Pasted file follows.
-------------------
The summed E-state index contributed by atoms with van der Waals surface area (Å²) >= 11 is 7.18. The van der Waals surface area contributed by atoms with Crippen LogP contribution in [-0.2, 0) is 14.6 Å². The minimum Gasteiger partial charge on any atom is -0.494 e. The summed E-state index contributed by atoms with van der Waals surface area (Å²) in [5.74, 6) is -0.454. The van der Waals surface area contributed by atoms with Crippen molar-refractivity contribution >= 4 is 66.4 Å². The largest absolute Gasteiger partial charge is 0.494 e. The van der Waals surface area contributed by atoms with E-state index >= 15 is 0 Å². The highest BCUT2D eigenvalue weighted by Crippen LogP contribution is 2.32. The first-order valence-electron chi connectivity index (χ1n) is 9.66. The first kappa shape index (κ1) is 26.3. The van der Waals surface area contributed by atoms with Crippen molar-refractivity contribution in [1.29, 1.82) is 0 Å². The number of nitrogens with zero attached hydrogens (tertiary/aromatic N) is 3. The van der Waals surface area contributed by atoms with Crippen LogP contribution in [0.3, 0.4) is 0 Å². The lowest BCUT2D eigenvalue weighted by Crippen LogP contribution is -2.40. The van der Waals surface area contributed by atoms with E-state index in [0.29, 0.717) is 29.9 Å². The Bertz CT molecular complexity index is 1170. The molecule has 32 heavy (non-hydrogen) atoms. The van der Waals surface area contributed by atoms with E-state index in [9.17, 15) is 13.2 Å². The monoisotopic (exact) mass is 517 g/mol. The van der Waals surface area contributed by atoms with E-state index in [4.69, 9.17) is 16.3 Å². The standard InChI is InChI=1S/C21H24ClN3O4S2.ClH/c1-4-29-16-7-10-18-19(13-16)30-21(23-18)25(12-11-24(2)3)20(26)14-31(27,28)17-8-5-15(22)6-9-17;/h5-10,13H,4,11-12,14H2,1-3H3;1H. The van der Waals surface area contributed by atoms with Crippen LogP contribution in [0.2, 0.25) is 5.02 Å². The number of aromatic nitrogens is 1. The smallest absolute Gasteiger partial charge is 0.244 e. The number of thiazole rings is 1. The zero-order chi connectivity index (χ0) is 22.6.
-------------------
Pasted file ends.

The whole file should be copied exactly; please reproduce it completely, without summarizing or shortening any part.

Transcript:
The summed E-state index contributed by atoms with van der Waals surface area (Å²) >= 11 is 7.18. The van der Waals surface area contributed by atoms with Crippen LogP contribution in [-0.2, 0) is 14.6 Å². The minimum Gasteiger partial charge on any atom is -0.494 e. The summed E-state index contributed by atoms with van der Waals surface area (Å²) in [5.74, 6) is -0.454. The van der Waals surface area contributed by atoms with Crippen molar-refractivity contribution >= 4 is 66.4 Å². The largest absolute Gasteiger partial charge is 0.494 e. The van der Waals surface area contributed by atoms with E-state index >= 15 is 0 Å². The highest BCUT2D eigenvalue weighted by Crippen LogP contribution is 2.32. The first-order valence-electron chi connectivity index (χ1n) is 9.66. The first kappa shape index (κ1) is 26.3. The van der Waals surface area contributed by atoms with Crippen molar-refractivity contribution in [1.29, 1.82) is 0 Å². The number of nitrogens with zero attached hydrogens (tertiary/aromatic N) is 3. The van der Waals surface area contributed by atoms with Crippen LogP contribution in [0.3, 0.4) is 0 Å². The lowest BCUT2D eigenvalue weighted by Crippen LogP contribution is -2.40. The van der Waals surface area contributed by atoms with E-state index in [0.29, 0.717) is 29.9 Å². The Bertz CT molecular complexity index is 1170. The molecule has 32 heavy (non-hydrogen) atoms. The van der Waals surface area contributed by atoms with E-state index in [9.17, 15) is 13.2 Å². The monoisotopic (exact) mass is 517 g/mol. The van der Waals surface area contributed by atoms with E-state index in [4.69, 9.17) is 16.3 Å². The standard InChI is InChI=1S/C21H24ClN3O4S2.ClH/c1-4-29-16-7-10-18-19(13-16)30-21(23-18)25(12-11-24(2)3)20(26)14-31(27,28)17-8-5-15(22)6-9-17;/h5-10,13H,4,11-12,14H2,1-3H3;1H. The van der Waals surface area contributed by atoms with Crippen LogP contribution in [0.2, 0.25) is 5.02 Å². The number of aromatic nitrogens is 1. The smallest absolute Gasteiger partial charge is 0.244 e. The number of thiazole rings is 1. The zero-order chi connectivity index (χ0) is 22.6.